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Location: Tillary St. at Adams St., Brooklyn, NY 11201

John Roebling’s engineering masterpiece was the world’s longest suspension bridge upon its completion in 1883. One of the most recognizable structures in NYC, the bridge has been featured in countless movies and television shows and, as the first land passage between Manhattan and Brooklyn, represents a critical piece of New York City history. Though the bridge is visible from the shores of both boroughs, it is best experienced through a leisurely stroll across its elevated pedestrian walkway.

Here, visitors from around the world can share a path with New Yorkers making their daily commute; those walking across can enjoy views of downtown Manhattan and New York Harbor on every step of the 5,989-foot traverse. The Manhattan-side entrance is at Park Row and Centre Street, across from City Hall Park.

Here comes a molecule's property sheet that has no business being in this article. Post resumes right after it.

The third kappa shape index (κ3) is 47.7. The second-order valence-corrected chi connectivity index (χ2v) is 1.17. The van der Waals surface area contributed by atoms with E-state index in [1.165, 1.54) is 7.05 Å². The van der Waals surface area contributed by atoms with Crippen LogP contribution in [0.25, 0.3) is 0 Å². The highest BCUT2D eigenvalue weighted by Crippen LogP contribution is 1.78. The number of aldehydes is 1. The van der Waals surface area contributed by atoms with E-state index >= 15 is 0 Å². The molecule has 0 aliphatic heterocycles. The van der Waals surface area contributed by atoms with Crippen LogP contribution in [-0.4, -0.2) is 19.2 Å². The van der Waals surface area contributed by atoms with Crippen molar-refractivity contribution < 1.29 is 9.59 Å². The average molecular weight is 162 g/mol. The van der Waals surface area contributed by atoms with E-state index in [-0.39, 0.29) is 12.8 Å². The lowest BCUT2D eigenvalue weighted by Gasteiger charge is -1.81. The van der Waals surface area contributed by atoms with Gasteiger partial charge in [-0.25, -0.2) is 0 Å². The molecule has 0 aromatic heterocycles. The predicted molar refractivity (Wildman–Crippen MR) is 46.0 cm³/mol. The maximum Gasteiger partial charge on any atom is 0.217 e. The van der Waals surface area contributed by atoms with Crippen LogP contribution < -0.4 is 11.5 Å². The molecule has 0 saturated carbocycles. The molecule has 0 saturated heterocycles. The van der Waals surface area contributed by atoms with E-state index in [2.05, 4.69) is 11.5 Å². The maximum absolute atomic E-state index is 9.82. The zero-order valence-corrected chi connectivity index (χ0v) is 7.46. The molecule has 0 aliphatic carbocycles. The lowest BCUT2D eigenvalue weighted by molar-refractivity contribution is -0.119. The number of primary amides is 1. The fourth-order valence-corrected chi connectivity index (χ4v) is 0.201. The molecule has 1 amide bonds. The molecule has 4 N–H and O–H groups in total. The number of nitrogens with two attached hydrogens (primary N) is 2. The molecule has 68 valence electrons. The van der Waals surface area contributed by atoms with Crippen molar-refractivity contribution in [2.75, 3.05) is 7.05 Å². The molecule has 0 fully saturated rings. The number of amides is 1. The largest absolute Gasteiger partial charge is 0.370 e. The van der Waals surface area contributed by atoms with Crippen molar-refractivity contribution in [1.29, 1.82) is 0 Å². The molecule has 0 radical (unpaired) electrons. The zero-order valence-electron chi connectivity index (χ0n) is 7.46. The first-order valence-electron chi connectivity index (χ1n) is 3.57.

The behemoth of steel, granite, and wood that finally united the cities of Brooklyn and Manhattan remains a majestic, oft-elegized symbol of New York City's spirit of enterprise. Its 13-year, $18 million construction was marked by political squabbles and engineering innovation.

Today, the mile-long stroll across the Great East River Bridge is almost as exhilarating as it was for those first pedestrians who crossed the bridge having never walked above water before. Despite the cars speeding on either side several feet below, the central, elevated walkway’s communal atmosphere makes it feel like a genuine escape. (Walt Whitman declared it "the best, most effective medicine my soul has yet partaken.") Under the glow of lamplights, lovers snuggle on benches while watching a parade of cyclists, tourists, or families strolling under the web of suspension wires that rise to the 271-ft tall Gothic arches.